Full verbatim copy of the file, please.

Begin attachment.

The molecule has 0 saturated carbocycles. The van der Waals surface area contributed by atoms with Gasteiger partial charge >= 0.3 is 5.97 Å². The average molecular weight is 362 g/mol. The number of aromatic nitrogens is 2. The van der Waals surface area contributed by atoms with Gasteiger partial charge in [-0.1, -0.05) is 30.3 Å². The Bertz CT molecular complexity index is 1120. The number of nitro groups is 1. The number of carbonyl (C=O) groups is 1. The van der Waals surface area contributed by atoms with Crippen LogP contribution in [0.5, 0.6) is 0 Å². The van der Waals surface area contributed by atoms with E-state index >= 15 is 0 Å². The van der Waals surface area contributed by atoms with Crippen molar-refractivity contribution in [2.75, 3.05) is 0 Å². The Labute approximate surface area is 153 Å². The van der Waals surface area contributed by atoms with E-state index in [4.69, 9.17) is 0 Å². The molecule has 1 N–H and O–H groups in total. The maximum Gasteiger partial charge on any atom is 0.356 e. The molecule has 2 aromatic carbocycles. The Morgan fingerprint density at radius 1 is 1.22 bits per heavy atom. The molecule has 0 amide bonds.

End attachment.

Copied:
The molecule has 0 saturated carbocycles. The van der Waals surface area contributed by atoms with Gasteiger partial charge >= 0.3 is 5.97 Å². The average molecular weight is 362 g/mol. The number of aromatic nitrogens is 2. The van der Waals surface area contributed by atoms with Gasteiger partial charge in [-0.1, -0.05) is 30.3 Å². The Bertz CT molecular complexity index is 1120. The number of nitro groups is 1. The number of carbonyl (C=O) groups is 1. The van der Waals surface area contributed by atoms with Crippen LogP contribution in [0.5, 0.6) is 0 Å². The van der Waals surface area contributed by atoms with E-state index >= 15 is 0 Å². The van der Waals surface area contributed by atoms with Crippen molar-refractivity contribution in [2.75, 3.05) is 0 Å². The Labute approximate surface area is 153 Å². The van der Waals surface area contributed by atoms with E-state index in [4.69, 9.17) is 0 Å². The molecule has 1 N–H and O–H groups in total. The maximum Gasteiger partial charge on any atom is 0.356 e. The molecule has 2 aromatic carbocycles. The Morgan fingerprint density at radius 1 is 1.22 bits per heavy atom. The molecule has 0 amide bonds.